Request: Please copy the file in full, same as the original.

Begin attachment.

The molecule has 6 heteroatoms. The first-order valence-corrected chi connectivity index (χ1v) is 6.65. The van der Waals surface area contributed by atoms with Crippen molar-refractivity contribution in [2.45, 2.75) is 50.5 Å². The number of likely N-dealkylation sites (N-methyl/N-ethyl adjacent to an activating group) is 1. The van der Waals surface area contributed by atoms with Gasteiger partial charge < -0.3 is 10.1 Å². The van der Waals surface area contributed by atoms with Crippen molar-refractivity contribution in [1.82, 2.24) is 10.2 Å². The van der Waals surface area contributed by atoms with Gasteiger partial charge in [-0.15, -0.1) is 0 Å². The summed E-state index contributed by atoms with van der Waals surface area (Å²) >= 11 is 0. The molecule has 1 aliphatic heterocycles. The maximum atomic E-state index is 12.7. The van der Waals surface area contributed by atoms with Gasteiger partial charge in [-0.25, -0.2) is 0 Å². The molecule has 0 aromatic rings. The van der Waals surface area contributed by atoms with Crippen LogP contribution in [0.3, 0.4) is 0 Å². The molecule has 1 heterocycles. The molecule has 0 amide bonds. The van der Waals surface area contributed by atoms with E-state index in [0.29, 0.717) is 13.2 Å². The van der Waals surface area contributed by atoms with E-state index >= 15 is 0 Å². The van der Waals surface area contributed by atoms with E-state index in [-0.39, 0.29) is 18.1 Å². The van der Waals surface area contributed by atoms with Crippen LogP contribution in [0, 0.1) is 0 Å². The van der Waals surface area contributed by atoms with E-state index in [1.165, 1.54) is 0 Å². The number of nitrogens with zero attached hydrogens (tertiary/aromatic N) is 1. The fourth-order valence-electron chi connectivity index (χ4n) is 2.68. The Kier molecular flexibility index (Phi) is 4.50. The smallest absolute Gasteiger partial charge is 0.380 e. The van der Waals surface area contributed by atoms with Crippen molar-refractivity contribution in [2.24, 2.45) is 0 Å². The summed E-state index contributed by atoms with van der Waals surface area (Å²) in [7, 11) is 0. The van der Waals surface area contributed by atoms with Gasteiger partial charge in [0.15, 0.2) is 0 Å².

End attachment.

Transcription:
The molecule has 6 heteroatoms. The first-order valence-corrected chi connectivity index (χ1v) is 6.65. The van der Waals surface area contributed by atoms with Crippen molar-refractivity contribution in [2.45, 2.75) is 50.5 Å². The number of likely N-dealkylation sites (N-methyl/N-ethyl adjacent to an activating group) is 1. The van der Waals surface area contributed by atoms with Gasteiger partial charge < -0.3 is 10.1 Å². The van der Waals surface area contributed by atoms with Crippen molar-refractivity contribution in [1.82, 2.24) is 10.2 Å². The van der Waals surface area contributed by atoms with Gasteiger partial charge in [-0.15, -0.1) is 0 Å². The summed E-state index contributed by atoms with van der Waals surface area (Å²) >= 11 is 0. The molecule has 1 aliphatic heterocycles. The maximum atomic E-state index is 12.7. The van der Waals surface area contributed by atoms with Gasteiger partial charge in [-0.25, -0.2) is 0 Å². The molecule has 0 aromatic rings. The van der Waals surface area contributed by atoms with Crippen LogP contribution in [0.3, 0.4) is 0 Å². The molecule has 1 heterocycles. The molecule has 0 amide bonds. The van der Waals surface area contributed by atoms with E-state index in [0.29, 0.717) is 13.2 Å². The van der Waals surface area contributed by atoms with E-state index >= 15 is 0 Å². The van der Waals surface area contributed by atoms with E-state index in [-0.39, 0.29) is 18.1 Å². The van der Waals surface area contributed by atoms with Crippen LogP contribution in [0, 0.1) is 0 Å². The van der Waals surface area contributed by atoms with E-state index in [1.165, 1.54) is 0 Å². The number of nitrogens with zero attached hydrogens (tertiary/aromatic N) is 1. The fourth-order valence-electron chi connectivity index (χ4n) is 2.68. The Kier molecular flexibility index (Phi) is 4.50. The smallest absolute Gasteiger partial charge is 0.380 e. The van der Waals surface area contributed by atoms with Crippen molar-refractivity contribution in [2.24, 2.45) is 0 Å². The summed E-state index contributed by atoms with van der Waals surface area (Å²) in [7, 11) is 0. The van der Waals surface area contributed by atoms with Gasteiger partial charge in [0.15, 0.2) is 0 Å².